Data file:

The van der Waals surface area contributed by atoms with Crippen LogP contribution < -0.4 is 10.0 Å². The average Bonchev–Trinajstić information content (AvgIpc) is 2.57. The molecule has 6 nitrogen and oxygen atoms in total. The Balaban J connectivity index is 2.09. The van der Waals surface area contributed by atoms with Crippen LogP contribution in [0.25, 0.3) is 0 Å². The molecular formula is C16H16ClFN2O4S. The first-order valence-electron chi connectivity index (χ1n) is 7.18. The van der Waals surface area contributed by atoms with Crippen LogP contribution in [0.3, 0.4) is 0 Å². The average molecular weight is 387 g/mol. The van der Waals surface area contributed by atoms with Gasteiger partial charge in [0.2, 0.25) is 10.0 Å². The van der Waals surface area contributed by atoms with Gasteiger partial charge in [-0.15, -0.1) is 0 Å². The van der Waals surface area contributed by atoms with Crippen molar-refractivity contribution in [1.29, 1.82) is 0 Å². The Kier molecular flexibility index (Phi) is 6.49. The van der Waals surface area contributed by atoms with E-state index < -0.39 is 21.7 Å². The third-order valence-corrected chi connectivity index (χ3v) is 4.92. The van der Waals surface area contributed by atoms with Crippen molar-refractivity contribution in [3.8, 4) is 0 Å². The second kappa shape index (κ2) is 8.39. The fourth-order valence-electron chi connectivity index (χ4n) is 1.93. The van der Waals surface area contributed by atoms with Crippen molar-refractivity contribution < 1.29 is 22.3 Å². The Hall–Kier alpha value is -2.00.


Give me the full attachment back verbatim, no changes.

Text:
The van der Waals surface area contributed by atoms with Crippen LogP contribution < -0.4 is 10.0 Å². The average Bonchev–Trinajstić information content (AvgIpc) is 2.57. The molecule has 6 nitrogen and oxygen atoms in total. The Balaban J connectivity index is 2.09. The van der Waals surface area contributed by atoms with Crippen LogP contribution in [0.25, 0.3) is 0 Å². The molecular formula is C16H16ClFN2O4S. The first-order valence-electron chi connectivity index (χ1n) is 7.18. The van der Waals surface area contributed by atoms with Crippen LogP contribution in [0.3, 0.4) is 0 Å². The average molecular weight is 387 g/mol. The van der Waals surface area contributed by atoms with Gasteiger partial charge in [0.2, 0.25) is 10.0 Å². The van der Waals surface area contributed by atoms with Gasteiger partial charge in [-0.15, -0.1) is 0 Å². The van der Waals surface area contributed by atoms with Crippen molar-refractivity contribution in [1.29, 1.82) is 0 Å². The Kier molecular flexibility index (Phi) is 6.49. The van der Waals surface area contributed by atoms with E-state index < -0.39 is 21.7 Å². The third-order valence-corrected chi connectivity index (χ3v) is 4.92. The van der Waals surface area contributed by atoms with Crippen molar-refractivity contribution in [3.8, 4) is 0 Å². The second kappa shape index (κ2) is 8.39. The fourth-order valence-electron chi connectivity index (χ4n) is 1.93. The van der Waals surface area contributed by atoms with Crippen molar-refractivity contribution < 1.29 is 22.3 Å². The Hall–Kier alpha value is -2.00.